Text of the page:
The A40 has changed significantly in some locations since it was first classified as A40 in 1922. This article describes the 1923 route, and other significant changes since then. The map extract is zoomable and navigable and highlights the 1923 route of the A40.
When road numbers were first allocated, no roads in the City of London itself were classified. Consequently, the A40 started at the edge of the boundary between the cities of London and Westminster, just east of the A5200. Later on, it was extended back along Holborn, Cheapside and Poultry to terminate at Bank, meeting the A3, A11 and A501.
Today, the A40 runs as far as St Martins Le Grand, where the only other classified road is the A1 and the two roads start on each other. None of the A40 inside the Inner Ring Road is signed with its number.
Marble Arch - Denham
The original route of the A40 west from Marble Arch went via Bayswater Road, Holland Park Avenue, Shepherd's Bush Green and Uxbridge Road. In 1951, it was rerouted up Wood Lane and onto the former A403 along Western Avenue as far as Denham, where it rejoined the original route. The old road was renumbered the A4020.
The A40 originally met the A418 east of Wheatley at a T junction. When the first section of the M40 was opened, it ended at a temporary terminal that ran back onto the A40 mainline. The current junction layout dates from 1991 when the M40 was completed, and involves the A40 taking over a short section of formerly unclassified road to meet the A418 in a different location.
Ross on Wye - Abergavenny
The Ross on Wye Eastern Bypass opened in November 1985 and diverted the A40 away from the town and along the former A449 Northern Bypass (built concurrently with the M50) to the junction with the A49.
The original 1922 route of the A40 ran along what is now the A49 and along the B4521 to Abergavenny. It was re-routed via Monmouth in 1935, taking over a section of A48 as far as Raglan, followed by a section of B4234 and A471 . The re-routing extended the A49 by about a mile.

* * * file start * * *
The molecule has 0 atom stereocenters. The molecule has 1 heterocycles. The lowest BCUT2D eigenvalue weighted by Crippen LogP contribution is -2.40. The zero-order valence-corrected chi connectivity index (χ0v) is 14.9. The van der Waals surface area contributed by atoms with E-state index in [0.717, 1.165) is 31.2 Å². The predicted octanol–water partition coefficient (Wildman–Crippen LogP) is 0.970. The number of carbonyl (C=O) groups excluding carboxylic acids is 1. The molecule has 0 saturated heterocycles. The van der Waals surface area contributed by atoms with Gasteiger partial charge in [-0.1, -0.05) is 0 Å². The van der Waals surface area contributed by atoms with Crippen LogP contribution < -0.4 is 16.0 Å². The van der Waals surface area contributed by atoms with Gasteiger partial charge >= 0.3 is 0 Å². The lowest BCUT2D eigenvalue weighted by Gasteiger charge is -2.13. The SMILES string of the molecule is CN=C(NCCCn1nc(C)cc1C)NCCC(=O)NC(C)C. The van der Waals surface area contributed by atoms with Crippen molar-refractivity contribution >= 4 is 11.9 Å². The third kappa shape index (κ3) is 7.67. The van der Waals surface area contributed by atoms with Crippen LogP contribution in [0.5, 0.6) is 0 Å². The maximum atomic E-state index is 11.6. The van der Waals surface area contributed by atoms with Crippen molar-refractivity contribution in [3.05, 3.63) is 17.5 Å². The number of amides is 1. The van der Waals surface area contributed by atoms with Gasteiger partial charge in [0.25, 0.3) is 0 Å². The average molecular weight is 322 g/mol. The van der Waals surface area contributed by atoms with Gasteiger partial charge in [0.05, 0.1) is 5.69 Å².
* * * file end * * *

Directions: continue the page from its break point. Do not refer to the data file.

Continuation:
Llandovery - Llangadog
The A40 originally ran south of its current line along what is now part of the A4069, rejoining its original route west of Llangadog.
St Clears - Canaston Bridge
In 1922, the original route of the A40 ran from Blewgyd along the now unclassified road, through the centre of St Clears along the now B4299 and A4066, then along what's now the eastern end of the A477 between St. Clears and Red Roses. It then ran along the current B4314 through Narbeth to Canaston Bridge and the junction with the A4075.
From here, the A40 was a little further south of the current A40, taking the now unclassified road, joining the existing A40 in a small section near Llain. The route passed through the villages of Pont-y-Fenni and Pen-y-Coed before heading into Whitland on the now B4328. To the west of Whitland, the route took it along West Street, then onto the road now used by the Civic Amenity Site. The route then crossed over the railway and along now disused road to the Carmarthenshire/Pembrokeshire border.
Further along, the A40 then went along the now unclassified road through Pengawsai before turning north and around Cwmmau Hill on the edge of Tre-wern Wood. The route then went along the unclassified road rejoining the A40. At Robeston Wathen, the route went along the now B4314 before rejoining the current A40 route at Canaston Bridge
In 1994, the Whitland Bypass was constructed at a cost of £8 million. The road started east of Black Bridge on the original A40, then running north of the town before rejoining the A40 at a new roundabout just west of Llain Cottage.
1998 Trunk Roads Review
The section of the A40 paralleled by the M40 between London and Oxford had already lost its trunk status; however, following the publication of the 1998 paper A New Deal for Trunk Roads in England. further sections of the A40 were detrunked. Firstly, the section through Oxford in 2002. Next to follow was the remainder of the Oxfordshire Council section in 2003 (to the border with Gloucestershire Council. Two years later, in 2005, the section in Gloucestershire from the Oxfordshire border to the M5 was detrunked.
A further detrunking occurred in 2009, from the Gloucestershire/Herefordshire Council border to Ross-on-Wye; however, the section through Gloucestershire did not follow suit, and ten years later there is still therefore a small gap in the trunk road between Gloucester and Ross!
In 2011, the Robeston Wathen Bypass was constructed between Penblewin and Slebech Park at a cost of £41.4 million.